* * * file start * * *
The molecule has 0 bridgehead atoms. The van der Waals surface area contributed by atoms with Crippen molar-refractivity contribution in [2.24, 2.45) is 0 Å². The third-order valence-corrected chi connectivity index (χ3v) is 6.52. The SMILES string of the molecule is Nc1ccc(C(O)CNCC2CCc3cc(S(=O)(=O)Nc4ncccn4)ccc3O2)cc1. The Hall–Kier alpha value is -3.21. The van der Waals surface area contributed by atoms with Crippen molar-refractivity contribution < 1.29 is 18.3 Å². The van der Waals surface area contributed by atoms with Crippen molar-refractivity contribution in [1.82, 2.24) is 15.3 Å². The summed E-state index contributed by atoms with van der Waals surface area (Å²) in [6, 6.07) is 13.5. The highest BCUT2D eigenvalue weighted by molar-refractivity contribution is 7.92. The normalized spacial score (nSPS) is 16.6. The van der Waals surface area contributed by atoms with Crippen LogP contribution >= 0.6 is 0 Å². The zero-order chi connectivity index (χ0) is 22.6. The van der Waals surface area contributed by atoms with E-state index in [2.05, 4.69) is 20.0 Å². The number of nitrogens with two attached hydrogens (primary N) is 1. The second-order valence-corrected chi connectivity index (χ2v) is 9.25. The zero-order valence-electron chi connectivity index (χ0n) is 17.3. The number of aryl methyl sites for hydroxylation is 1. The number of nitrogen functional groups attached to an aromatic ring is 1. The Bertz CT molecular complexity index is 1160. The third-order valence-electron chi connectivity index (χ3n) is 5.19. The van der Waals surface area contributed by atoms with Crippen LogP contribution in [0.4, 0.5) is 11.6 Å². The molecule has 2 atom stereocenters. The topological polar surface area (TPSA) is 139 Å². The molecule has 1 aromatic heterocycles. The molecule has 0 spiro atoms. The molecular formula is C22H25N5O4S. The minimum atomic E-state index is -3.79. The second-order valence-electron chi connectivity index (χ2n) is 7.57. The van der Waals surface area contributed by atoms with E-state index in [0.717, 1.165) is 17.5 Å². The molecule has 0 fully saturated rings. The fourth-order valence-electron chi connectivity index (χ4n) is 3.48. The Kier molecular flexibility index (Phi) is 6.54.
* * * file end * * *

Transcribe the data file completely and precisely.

The molecule has 0 bridgehead atoms. The van der Waals surface area contributed by atoms with Crippen molar-refractivity contribution in [2.24, 2.45) is 0 Å². The third-order valence-corrected chi connectivity index (χ3v) is 6.52. The SMILES string of the molecule is Nc1ccc(C(O)CNCC2CCc3cc(S(=O)(=O)Nc4ncccn4)ccc3O2)cc1. The Hall–Kier alpha value is -3.21. The van der Waals surface area contributed by atoms with Crippen molar-refractivity contribution < 1.29 is 18.3 Å². The van der Waals surface area contributed by atoms with Crippen molar-refractivity contribution in [1.82, 2.24) is 15.3 Å². The summed E-state index contributed by atoms with van der Waals surface area (Å²) in [6, 6.07) is 13.5. The highest BCUT2D eigenvalue weighted by molar-refractivity contribution is 7.92. The normalized spacial score (nSPS) is 16.6. The van der Waals surface area contributed by atoms with Crippen LogP contribution >= 0.6 is 0 Å². The zero-order chi connectivity index (χ0) is 22.6. The van der Waals surface area contributed by atoms with E-state index in [2.05, 4.69) is 20.0 Å². The number of nitrogens with two attached hydrogens (primary N) is 1. The second-order valence-corrected chi connectivity index (χ2v) is 9.25. The zero-order valence-electron chi connectivity index (χ0n) is 17.3. The number of aryl methyl sites for hydroxylation is 1. The number of nitrogen functional groups attached to an aromatic ring is 1. The Bertz CT molecular complexity index is 1160. The third-order valence-electron chi connectivity index (χ3n) is 5.19. The van der Waals surface area contributed by atoms with Crippen LogP contribution in [0.4, 0.5) is 11.6 Å². The molecule has 2 atom stereocenters. The topological polar surface area (TPSA) is 139 Å². The molecule has 1 aromatic heterocycles. The molecule has 0 spiro atoms. The molecular formula is C22H25N5O4S. The minimum atomic E-state index is -3.79. The second-order valence-electron chi connectivity index (χ2n) is 7.57. The van der Waals surface area contributed by atoms with E-state index in [0.717, 1.165) is 17.5 Å². The molecule has 0 fully saturated rings. The fourth-order valence-electron chi connectivity index (χ4n) is 3.48. The Kier molecular flexibility index (Phi) is 6.54.